Video

Video Not Even Monks Spared From Thailand’s Junta-Backed Morality Push

With Thailand’s military government firmly in control after May’s bloodless coup, authorities are carrying out plans they say are aimed at restoring discipline, morality and patriotism to all Thais. The measures include a crackdown on illegal gambling, education reforms to promote students’ moral development, and a new 24-hour phone hotline for citizens to report misbehaving monks. Steve Sandford reports from Bangkok.
Video

Video Virtual Program Teaches Farming Skills

In a fast-changing world beset by unpredictable climate conditions, farmers cannot afford to ignore new technology. Researchers in Australia are developing an online virtual world program to share information about climate change and more sustainable farming techniques for sugar cane growers. As VOA's Zlatica Hoke reports, the idea is to create a wider support network for farmers.
Video

Video Airline Expert: Missile will Show Signature on Debris

The debris field from Malaysia Airlines Flight 17 is spread over a 21-kilometer radius in eastern Ukraine. It is expected to take investigators months to sort through the airplane pieces to learn about the missile that brought down the jetliner and who fired it. VOAs Carolyn Presutti explains how this work will be done.
Video

Video Treatment for Childhood Epilepsy Heats up Medical Marijuana Debate

In the United States, marijuana is classed as an illegal drug by the federal government. But nearly half the states have legalized it, to some degree. Proponents say some strains of marijuana might have exceptional health benefits, for treating pain or inflammation in chronic conditions such as cancer, multiple sclerosis and epilepsy. Shelley Schlender reports on a strain of medical marijuana developed in Colorado that is reputed to reduce seizures in childhood epilepsy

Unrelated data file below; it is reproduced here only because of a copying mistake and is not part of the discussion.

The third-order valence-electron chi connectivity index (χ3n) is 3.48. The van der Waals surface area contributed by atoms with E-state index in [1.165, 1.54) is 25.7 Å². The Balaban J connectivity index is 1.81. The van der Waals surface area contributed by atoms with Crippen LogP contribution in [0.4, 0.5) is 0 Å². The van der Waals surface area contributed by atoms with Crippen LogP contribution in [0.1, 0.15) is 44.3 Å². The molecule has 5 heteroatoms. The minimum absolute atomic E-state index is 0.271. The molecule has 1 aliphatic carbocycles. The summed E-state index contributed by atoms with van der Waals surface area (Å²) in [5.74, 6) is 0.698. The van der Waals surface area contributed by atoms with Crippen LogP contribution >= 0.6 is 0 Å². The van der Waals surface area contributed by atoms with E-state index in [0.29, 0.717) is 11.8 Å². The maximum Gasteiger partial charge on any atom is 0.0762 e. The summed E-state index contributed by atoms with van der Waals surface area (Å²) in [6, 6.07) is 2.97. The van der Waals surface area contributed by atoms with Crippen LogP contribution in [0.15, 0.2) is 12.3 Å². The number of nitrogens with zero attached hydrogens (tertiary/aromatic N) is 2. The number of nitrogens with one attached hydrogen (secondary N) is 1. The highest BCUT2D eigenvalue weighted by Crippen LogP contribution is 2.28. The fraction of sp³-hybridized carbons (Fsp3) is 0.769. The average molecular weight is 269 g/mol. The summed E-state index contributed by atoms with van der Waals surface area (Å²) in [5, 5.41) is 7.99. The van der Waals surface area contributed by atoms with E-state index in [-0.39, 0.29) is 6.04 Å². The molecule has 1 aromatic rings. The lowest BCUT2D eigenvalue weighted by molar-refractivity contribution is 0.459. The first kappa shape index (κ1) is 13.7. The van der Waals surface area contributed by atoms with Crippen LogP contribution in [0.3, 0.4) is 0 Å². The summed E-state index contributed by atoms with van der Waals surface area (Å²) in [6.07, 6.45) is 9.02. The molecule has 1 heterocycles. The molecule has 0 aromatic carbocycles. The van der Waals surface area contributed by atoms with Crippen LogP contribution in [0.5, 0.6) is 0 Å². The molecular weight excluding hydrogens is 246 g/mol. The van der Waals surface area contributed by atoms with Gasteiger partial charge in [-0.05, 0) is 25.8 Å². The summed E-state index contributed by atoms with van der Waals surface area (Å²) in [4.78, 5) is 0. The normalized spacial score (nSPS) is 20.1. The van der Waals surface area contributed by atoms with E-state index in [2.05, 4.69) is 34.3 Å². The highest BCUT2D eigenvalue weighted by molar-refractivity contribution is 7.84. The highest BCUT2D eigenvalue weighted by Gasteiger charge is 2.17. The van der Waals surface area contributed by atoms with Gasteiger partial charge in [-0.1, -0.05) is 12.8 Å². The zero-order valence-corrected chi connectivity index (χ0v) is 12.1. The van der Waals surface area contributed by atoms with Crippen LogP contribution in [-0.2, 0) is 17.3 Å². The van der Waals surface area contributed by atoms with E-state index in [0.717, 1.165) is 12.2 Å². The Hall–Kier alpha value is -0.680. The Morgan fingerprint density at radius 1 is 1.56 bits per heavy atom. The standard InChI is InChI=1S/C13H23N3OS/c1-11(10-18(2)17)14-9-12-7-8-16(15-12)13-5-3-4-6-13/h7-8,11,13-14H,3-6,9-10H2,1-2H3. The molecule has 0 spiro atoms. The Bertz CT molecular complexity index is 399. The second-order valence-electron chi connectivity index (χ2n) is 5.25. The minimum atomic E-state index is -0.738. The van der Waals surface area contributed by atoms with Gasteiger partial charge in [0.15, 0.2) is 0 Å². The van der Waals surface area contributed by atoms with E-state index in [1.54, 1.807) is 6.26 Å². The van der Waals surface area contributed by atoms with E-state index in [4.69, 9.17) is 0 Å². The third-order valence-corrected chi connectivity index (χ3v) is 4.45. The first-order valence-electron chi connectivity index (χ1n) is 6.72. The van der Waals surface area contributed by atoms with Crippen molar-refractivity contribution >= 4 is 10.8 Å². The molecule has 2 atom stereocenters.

Video

Video Airbus Adds Metal 3D Printed Parts to New Jets

By the end of this year, European aircraft manufacturing consortium Airbus plans to deliver the first of its new, extra-wide-body passenger jets, the A350-XWB. Among other technological innovations, the new plane will also incorporate metal parts made in a 3-D printer. VOA's George Putic has more.
Video

Video AIDS Conference Welcomes Exciting Developments in HIV Treatment, Prevention

Significant strides have been made in recent years toward the treatment and prevention of HIV, the virus that causes AIDS. This year, at the International AIDS Conference, the AIDS community welcomed progress on a new pill that may prevent transmission of the deadly virus. VOA’s Anita Powell reports from Melbourne, Australia.
Video

Video IAEA: Iran Turns its Enriched Uranium Into Less Harmful Form

Iran has converted its stockpiles of enriched uranium into a less dangerous form that is more difficult to use for nuclear weapons, according to the United Nations’ Atomic Energy Agency. The move complies with an interim deal reached with Western powers on Iran's nuclear program last year, in exchange for easing of sanctions. Henry Ridgwell reports for VOA from London.

AppleAndroid